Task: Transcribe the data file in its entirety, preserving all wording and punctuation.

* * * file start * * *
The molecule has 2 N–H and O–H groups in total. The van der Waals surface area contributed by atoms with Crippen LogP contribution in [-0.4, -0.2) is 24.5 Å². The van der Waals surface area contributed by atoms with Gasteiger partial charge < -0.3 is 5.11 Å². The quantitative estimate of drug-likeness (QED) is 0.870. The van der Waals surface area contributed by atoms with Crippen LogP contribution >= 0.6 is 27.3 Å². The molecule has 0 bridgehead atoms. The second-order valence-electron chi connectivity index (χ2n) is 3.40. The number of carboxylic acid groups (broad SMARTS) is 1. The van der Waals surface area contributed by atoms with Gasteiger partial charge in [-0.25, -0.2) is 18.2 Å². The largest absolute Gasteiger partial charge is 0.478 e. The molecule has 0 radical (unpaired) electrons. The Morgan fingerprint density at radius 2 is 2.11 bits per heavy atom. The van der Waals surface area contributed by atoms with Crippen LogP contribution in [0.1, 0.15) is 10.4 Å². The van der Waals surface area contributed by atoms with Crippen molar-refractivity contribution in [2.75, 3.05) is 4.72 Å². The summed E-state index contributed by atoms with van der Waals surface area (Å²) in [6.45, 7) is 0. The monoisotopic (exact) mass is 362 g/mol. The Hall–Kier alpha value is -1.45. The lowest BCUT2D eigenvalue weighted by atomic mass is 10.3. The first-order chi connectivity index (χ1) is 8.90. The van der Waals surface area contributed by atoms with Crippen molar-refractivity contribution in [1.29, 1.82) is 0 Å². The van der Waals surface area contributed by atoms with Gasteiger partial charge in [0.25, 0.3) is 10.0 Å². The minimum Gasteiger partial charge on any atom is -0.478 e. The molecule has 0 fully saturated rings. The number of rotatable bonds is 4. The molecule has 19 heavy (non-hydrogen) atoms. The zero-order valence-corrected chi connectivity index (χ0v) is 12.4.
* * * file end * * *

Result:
The molecule has 2 N–H and O–H groups in total. The van der Waals surface area contributed by atoms with Crippen LogP contribution in [-0.4, -0.2) is 24.5 Å². The van der Waals surface area contributed by atoms with Gasteiger partial charge < -0.3 is 5.11 Å². The quantitative estimate of drug-likeness (QED) is 0.870. The van der Waals surface area contributed by atoms with Crippen LogP contribution >= 0.6 is 27.3 Å². The molecule has 0 bridgehead atoms. The second-order valence-electron chi connectivity index (χ2n) is 3.40. The number of carboxylic acid groups (broad SMARTS) is 1. The van der Waals surface area contributed by atoms with Gasteiger partial charge in [-0.25, -0.2) is 18.2 Å². The largest absolute Gasteiger partial charge is 0.478 e. The molecule has 0 radical (unpaired) electrons. The Morgan fingerprint density at radius 2 is 2.11 bits per heavy atom. The van der Waals surface area contributed by atoms with Crippen LogP contribution in [0.1, 0.15) is 10.4 Å². The van der Waals surface area contributed by atoms with Crippen molar-refractivity contribution in [2.75, 3.05) is 4.72 Å². The summed E-state index contributed by atoms with van der Waals surface area (Å²) in [6.45, 7) is 0. The monoisotopic (exact) mass is 362 g/mol. The Hall–Kier alpha value is -1.45. The lowest BCUT2D eigenvalue weighted by atomic mass is 10.3. The first-order chi connectivity index (χ1) is 8.90. The van der Waals surface area contributed by atoms with Crippen molar-refractivity contribution in [1.29, 1.82) is 0 Å². The van der Waals surface area contributed by atoms with Gasteiger partial charge in [0.25, 0.3) is 10.0 Å². The minimum Gasteiger partial charge on any atom is -0.478 e. The molecule has 0 fully saturated rings. The number of rotatable bonds is 4. The molecule has 19 heavy (non-hydrogen) atoms. The zero-order valence-corrected chi connectivity index (χ0v) is 12.4.